It took two years for Interior Architect Rebecca Littlemore and her partner Al Yazbek to find a venue that fit their brief.
The final choice is a site that occupies the ground floor of an early 20th Century building that had hosted throughout its life a gaming hall for Navy ex-servicemen, a Chinese brothel, an office furniture showroom and finally Spence and Lyda’s design showroom. Given its age, the biggest challenge, as Littlemore states, was “to get a restaurant into the ground floor of a building built in 1927”.
Its varied use in the past had left the windows along the main dining area covered with white plasterboard, and stripping this back and exposing the original windows and walls was the starting point for the positioning of the dining room.
“I always wanted a central kitchen that was really open”, comments Littlemore, “so the windows dictated the orientation of the whole space.”
The columns, a deciding factor in the partners’ attraction to the space, are solid hardwood, and Littlemore was adamant that they “sit proud of their surroundings”. Again, their positioning affected the layout of kitchen and seating, adding a jigsaw-esque dimension to spatial configuration.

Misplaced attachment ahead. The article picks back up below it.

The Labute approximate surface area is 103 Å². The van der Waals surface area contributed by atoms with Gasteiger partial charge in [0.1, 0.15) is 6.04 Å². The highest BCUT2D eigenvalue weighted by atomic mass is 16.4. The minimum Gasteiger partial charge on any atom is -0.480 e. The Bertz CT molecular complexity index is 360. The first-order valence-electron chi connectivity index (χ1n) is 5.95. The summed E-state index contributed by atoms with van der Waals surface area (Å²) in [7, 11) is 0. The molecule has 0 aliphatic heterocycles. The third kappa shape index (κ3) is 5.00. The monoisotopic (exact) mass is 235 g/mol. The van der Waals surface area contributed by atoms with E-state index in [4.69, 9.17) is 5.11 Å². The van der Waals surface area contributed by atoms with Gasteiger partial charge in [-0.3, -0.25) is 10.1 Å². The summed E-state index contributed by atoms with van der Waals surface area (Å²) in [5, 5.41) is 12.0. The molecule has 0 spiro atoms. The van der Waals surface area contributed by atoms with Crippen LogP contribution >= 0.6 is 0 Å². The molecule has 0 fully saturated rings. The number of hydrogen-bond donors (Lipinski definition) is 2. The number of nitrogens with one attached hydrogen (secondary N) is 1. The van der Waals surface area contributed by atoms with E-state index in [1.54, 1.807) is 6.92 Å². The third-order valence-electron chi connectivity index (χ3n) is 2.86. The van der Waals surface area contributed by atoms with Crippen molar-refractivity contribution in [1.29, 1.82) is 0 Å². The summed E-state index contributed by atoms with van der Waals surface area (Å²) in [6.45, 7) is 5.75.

However the greatest hurdle was yet to come: 530sqm. of asbestos above the ceiling. Whilst its removal was grueling, there was a silver lining: “what it exposed was amazing, we went to great lengths to leave the ceiling structure exposed,” says Littlemore.
The material palette stems from the natural environment, whilst surfaces and lighting play with opacity. Utilitarian fine metal mesh features strongly, and whilst humble, with correct lighting and bottles stored within the shelving it attains a textured aesthetic, filtering light and vision.
The space is at once spread out and richly animated, with distinct personalities inhabiting the various areas. Details such as the foot rail around the open kitchen and bar (a large I-beam that anchors the freestanding structures) and a striking artwork of a pig’s skull give the space just enough tension to make it interesting, whilst the generous spaces make it comfortable and allow individual groups to feel intimidate in their settings.
Furnishings, like the wine list, follow a local theme, including Henry Wilson A-Joints for the tables, Beclau joinery, Ross Didier chairs and custom-made stools from Melbourn.
Photography: Nicky Ryan